Diffusion Induced Phase Separation (DIPS) is a currently used technique to produce porous membranes for a large variety of applications. A strong limitation is represented by the occurrence of a dense skin, which is formed during the process, highly reducing the membrane permeability. To overcome this issue, two modifications of the standard DIPS protocol were investigated: the use of coagulation baths composed by a solvent/nonsolvent mixture and the desiccation in a controlled environment, by modulating the partial pressure of nonsolvent vapor. An appropriate choice of coagulation bath composition, together with an appropriate desiccation protocol (i.e., the use of a nonsolvent vapor), will produce a skinless membrane, and offers the chance to control the morphology of both membrane surfaces. These results underline the importance of post-treatment stage in membrane preparation via phase separation, thus suggesting that membrane washing/drying stage will affect the final morphology.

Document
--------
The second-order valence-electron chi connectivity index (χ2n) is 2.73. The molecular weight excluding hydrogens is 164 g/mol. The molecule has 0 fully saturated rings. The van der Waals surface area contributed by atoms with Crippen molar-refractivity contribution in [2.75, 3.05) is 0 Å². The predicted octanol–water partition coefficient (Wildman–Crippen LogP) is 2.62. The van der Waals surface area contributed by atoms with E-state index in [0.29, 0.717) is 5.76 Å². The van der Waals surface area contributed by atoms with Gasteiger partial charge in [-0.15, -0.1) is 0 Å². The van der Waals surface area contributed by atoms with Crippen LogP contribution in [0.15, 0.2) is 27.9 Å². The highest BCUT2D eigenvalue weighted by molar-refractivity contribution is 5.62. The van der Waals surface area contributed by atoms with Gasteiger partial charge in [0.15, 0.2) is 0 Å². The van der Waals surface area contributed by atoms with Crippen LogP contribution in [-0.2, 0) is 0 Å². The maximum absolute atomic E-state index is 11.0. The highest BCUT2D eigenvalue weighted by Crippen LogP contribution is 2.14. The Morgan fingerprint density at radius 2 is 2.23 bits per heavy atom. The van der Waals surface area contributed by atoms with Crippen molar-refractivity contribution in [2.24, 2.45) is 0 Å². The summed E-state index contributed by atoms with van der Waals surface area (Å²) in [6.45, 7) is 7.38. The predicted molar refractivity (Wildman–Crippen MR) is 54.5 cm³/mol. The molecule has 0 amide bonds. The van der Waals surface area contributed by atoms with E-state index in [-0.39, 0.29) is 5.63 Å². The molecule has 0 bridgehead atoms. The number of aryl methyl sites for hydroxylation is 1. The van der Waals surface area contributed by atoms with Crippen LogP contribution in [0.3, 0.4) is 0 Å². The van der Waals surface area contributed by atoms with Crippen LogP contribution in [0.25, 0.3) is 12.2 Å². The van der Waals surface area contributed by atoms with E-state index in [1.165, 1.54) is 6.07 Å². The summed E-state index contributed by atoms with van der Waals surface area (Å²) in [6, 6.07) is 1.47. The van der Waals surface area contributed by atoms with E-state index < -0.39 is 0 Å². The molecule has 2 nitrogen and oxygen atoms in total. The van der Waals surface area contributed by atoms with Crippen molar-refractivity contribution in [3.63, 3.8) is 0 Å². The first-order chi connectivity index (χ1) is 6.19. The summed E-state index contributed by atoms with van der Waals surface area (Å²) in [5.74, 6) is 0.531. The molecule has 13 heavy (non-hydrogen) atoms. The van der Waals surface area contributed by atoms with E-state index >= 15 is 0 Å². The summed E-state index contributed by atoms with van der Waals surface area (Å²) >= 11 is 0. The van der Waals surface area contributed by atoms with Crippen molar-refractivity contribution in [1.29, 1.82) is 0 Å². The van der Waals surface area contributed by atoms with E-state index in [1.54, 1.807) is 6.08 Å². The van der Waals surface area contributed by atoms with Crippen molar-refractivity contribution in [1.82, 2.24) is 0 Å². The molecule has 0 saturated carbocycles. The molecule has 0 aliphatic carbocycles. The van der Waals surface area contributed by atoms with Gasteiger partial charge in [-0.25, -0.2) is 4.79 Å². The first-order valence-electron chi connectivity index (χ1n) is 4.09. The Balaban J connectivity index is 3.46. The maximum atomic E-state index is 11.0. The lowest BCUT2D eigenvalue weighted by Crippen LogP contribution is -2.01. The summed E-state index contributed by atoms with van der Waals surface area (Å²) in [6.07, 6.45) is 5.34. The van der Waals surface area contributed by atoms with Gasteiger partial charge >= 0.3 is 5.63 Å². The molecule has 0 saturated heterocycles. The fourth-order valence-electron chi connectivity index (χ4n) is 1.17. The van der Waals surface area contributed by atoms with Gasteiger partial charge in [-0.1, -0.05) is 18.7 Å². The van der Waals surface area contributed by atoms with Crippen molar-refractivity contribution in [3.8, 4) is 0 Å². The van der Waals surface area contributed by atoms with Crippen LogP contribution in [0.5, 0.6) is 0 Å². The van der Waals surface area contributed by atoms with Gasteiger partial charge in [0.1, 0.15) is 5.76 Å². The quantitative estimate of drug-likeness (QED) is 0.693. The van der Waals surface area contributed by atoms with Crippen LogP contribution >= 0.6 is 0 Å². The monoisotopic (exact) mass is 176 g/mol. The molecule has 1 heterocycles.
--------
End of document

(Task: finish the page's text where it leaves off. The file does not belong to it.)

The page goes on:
|Numero di pagine||10|
|Rivista||Journal of Applied Polymer Science|
|Stato di pubblicazione||Published - 2015|
All Science Journal Classification (ASJC) codes
- Surfaces, Coatings and Films
- Polymers and Plastics
- Materials Chemistry